Tips and Advice: 10 Tips for Traveling Solo

By Carmen Liberatore

Take a deep breath. Just walk outside, it’s not that hard. You’ve done it a million times.

I was in Paris, on my very first day alone.

Gathering my courage, I pulled open the front door. Just before I stepped outside, I caught a glimpse of myself in the hall mirror. I looked very young and very grown up, all at once. I hardly recognized myself. I stared at the girl in the mirror. She stared back and gave me a small smile. Onward, I thought, and walked out the front door into a strange and wonderful world.

It was the fall of 2015, and I had just begun my gap year of traveling alone. Those first few weeks were some of the hardest on my nine-month journey, and I thought of giving up and returning home many times. Traveling alone is one of the most intimidating, yet rewarding things you’ll ever experience. To help other solo travelers, here are some lessons I learned to help myself feel safe, prepared, and ready to take on the world.

1.       Pretend you’re an undercover spy
 Seriously, this works. Every time I felt nervous or scared, I pretended I was an undercover spy. I still do this sometimes before job interviews. I stand straight, look people in the eye, notice my surroundings, and walk like I mean business. Any catcalls or creepy comments are completely ignored. I’m on a mission. Don’t mess with me.

2.      Pay attention to your surroundings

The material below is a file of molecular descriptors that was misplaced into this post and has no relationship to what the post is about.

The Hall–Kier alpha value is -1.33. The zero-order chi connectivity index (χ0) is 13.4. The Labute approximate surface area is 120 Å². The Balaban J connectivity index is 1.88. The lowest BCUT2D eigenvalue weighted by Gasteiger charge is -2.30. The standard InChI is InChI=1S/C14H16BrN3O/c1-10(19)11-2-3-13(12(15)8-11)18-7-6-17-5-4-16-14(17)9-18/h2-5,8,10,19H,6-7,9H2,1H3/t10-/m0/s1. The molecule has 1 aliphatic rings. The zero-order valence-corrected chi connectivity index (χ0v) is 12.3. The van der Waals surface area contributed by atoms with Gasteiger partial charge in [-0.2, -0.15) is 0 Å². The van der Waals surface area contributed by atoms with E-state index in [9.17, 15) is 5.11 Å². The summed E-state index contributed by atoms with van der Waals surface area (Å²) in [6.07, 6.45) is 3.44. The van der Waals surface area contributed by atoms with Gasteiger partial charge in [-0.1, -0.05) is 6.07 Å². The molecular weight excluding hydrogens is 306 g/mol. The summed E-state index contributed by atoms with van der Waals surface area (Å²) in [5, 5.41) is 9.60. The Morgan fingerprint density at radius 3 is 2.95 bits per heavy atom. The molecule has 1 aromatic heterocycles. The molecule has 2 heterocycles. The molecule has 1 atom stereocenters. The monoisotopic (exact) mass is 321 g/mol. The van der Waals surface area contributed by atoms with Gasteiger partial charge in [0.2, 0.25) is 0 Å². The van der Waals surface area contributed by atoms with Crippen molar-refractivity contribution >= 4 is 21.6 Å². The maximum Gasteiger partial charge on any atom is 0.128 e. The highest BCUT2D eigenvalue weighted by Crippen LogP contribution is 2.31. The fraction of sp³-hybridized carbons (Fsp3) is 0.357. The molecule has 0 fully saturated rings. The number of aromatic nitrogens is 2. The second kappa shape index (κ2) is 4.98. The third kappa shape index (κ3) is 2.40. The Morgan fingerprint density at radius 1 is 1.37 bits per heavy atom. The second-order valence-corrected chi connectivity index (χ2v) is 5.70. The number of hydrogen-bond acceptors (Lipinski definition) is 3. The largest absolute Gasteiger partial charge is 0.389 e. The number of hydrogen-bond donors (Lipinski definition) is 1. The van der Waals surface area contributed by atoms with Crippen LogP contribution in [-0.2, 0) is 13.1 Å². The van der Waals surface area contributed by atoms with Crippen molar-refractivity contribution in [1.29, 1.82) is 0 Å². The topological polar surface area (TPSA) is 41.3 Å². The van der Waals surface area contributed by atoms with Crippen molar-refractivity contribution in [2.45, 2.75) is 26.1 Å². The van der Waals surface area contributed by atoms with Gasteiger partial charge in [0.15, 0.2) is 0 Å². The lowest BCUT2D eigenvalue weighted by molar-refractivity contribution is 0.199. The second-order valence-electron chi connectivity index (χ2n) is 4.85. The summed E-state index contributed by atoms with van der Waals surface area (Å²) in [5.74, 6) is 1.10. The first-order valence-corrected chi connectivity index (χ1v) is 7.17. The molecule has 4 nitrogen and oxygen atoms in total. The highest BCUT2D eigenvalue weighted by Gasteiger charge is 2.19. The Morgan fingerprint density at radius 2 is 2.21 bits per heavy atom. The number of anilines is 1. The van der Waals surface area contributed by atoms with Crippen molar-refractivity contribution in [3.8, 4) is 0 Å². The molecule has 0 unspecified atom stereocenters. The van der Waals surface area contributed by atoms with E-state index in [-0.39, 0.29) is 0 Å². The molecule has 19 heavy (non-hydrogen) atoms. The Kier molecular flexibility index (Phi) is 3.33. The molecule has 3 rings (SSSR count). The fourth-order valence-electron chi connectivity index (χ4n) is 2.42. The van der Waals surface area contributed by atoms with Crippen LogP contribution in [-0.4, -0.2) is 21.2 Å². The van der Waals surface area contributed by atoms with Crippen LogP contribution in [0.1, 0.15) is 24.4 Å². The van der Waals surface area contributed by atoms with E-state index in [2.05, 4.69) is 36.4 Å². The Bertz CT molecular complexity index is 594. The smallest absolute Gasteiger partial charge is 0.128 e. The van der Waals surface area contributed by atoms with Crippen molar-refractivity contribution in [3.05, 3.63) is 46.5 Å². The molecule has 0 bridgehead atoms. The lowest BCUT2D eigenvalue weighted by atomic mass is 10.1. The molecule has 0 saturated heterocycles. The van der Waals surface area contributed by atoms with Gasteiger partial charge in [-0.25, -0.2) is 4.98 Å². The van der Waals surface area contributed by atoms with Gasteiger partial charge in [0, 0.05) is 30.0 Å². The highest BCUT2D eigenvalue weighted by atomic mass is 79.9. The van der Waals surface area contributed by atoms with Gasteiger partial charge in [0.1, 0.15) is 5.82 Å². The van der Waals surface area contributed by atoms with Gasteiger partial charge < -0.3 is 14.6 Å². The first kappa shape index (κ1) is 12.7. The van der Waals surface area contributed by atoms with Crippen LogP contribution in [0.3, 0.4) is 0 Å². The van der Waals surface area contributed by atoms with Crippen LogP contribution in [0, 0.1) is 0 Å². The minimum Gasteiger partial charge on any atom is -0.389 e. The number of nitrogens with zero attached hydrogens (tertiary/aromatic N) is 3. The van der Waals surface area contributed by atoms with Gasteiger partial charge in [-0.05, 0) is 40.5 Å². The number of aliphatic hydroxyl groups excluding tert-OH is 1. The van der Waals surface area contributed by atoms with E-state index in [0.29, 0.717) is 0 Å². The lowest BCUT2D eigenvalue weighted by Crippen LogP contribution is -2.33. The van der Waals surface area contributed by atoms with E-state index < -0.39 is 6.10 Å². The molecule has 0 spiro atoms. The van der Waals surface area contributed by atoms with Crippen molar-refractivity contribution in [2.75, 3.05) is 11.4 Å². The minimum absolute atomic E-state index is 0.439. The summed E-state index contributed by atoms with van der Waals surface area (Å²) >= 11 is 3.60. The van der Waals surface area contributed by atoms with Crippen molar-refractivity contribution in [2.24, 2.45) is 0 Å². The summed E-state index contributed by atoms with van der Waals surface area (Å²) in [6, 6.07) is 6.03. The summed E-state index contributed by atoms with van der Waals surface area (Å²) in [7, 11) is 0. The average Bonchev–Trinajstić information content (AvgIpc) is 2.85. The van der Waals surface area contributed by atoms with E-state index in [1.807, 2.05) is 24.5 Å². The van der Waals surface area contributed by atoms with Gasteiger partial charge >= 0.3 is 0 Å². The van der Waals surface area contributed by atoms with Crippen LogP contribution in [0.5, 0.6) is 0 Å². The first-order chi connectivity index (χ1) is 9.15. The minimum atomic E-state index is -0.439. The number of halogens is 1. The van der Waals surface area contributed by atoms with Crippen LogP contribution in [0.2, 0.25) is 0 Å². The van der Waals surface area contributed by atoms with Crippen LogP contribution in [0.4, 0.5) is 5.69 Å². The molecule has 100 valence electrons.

This also works while pretending you’re a spy. Sometimes I play a game with myself to notice as many things about my surroundings. I note how the people around me dress and act, architectural details on buildings, and the smallest details, like a bug on the sidewalk. It is very important for all travelers (but women especially!) to blend in with the surroundings.

Are the local women dressed in short shorts and tank tops? Then wear what you want! Are they covering their knees (important in parts of Africa) or shoulders? You might want to cover up too. It’s no fun to attract too many stares while you’re out and about and trying to enjoy yourself. And under any circumstances, you should never drink too much. As a spy, you can have a few drinks with friends, but you must be alert at all times.

3.       Keep track of your stuff
This applies to everyone. Don’t spread your stuff everywhere like you do at home, especially in hostels or homestays. Keeping everything tidy makes it easier for you to find everything when you’re packing. If you’re traveling with a wallet, passport, phone, laptop, camera, or anything valuable, think of it as your baby.

Know where your baby is at all times. Every ten minutes or so, do a mental and physical check of where they are. Laptop locked up at the hostel? Check. Phone, wallet, camera, passport still with you? Good to go. Many hostels have lockers in the rooms or at the front desk where you can stash some of your valuables. Not all of them have locks, so it’s nice to carry a padlock with you, just in case.

4.       Downsize and step back
Big bags are targets for thieves and pickpockets. When I was in Italy, my hostel roommate got her big, beautiful, fashionable bag snatched by a passing motorcyclist while she was waiting to cross a street. When waiting to cross a street, take a step back from the curb to stay out of reach of passersby. Also, I’d advise you to take a smaller purse that closes securely. I usually use one only slightly bigger than an average smartphone that allowed me to tuck it inside my coat if I needed to.

5.       That time of the month?
If you (like me) are picky about your feminine hygiene products, then it’s a good idea to stock up on your preferred products. For example, tampons with applicators are pretty uncommon in Europe, so pretty much every time I found some, I’d buy them.